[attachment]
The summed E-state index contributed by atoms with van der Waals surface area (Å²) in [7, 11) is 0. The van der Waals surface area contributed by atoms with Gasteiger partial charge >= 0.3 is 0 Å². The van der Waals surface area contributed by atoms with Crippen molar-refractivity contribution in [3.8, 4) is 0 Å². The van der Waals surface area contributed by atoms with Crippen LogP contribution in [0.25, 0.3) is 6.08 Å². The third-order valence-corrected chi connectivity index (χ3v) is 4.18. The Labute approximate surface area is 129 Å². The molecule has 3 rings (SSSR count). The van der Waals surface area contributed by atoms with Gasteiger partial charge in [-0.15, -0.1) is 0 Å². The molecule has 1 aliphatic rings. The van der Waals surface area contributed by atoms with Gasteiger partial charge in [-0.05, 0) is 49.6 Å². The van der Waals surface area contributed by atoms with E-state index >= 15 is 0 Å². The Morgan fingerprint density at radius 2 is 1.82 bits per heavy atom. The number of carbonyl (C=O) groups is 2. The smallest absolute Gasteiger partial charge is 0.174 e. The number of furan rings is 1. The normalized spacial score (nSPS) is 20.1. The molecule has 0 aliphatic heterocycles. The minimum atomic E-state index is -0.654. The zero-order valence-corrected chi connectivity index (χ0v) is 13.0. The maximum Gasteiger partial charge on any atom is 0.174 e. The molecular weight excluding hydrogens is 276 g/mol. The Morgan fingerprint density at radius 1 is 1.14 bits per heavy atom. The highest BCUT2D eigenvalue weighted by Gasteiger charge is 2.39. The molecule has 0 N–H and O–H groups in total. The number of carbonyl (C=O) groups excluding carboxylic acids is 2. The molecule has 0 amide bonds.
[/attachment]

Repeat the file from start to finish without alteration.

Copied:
The summed E-state index contributed by atoms with van der Waals surface area (Å²) in [7, 11) is 0. The van der Waals surface area contributed by atoms with Gasteiger partial charge >= 0.3 is 0 Å². The van der Waals surface area contributed by atoms with Crippen molar-refractivity contribution in [3.8, 4) is 0 Å². The van der Waals surface area contributed by atoms with Crippen LogP contribution in [0.25, 0.3) is 6.08 Å². The third-order valence-corrected chi connectivity index (χ3v) is 4.18. The Labute approximate surface area is 129 Å². The molecule has 3 rings (SSSR count). The van der Waals surface area contributed by atoms with Gasteiger partial charge in [-0.15, -0.1) is 0 Å². The molecule has 1 aliphatic rings. The van der Waals surface area contributed by atoms with Gasteiger partial charge in [-0.05, 0) is 49.6 Å². The van der Waals surface area contributed by atoms with E-state index >= 15 is 0 Å². The Morgan fingerprint density at radius 2 is 1.82 bits per heavy atom. The number of carbonyl (C=O) groups is 2. The smallest absolute Gasteiger partial charge is 0.174 e. The number of furan rings is 1. The normalized spacial score (nSPS) is 20.1. The molecule has 0 aliphatic heterocycles. The minimum atomic E-state index is -0.654. The zero-order valence-corrected chi connectivity index (χ0v) is 13.0. The maximum Gasteiger partial charge on any atom is 0.174 e. The molecular weight excluding hydrogens is 276 g/mol. The Morgan fingerprint density at radius 1 is 1.14 bits per heavy atom. The highest BCUT2D eigenvalue weighted by Gasteiger charge is 2.39. The molecule has 0 N–H and O–H groups in total. The number of carbonyl (C=O) groups excluding carboxylic acids is 2. The molecule has 0 amide bonds.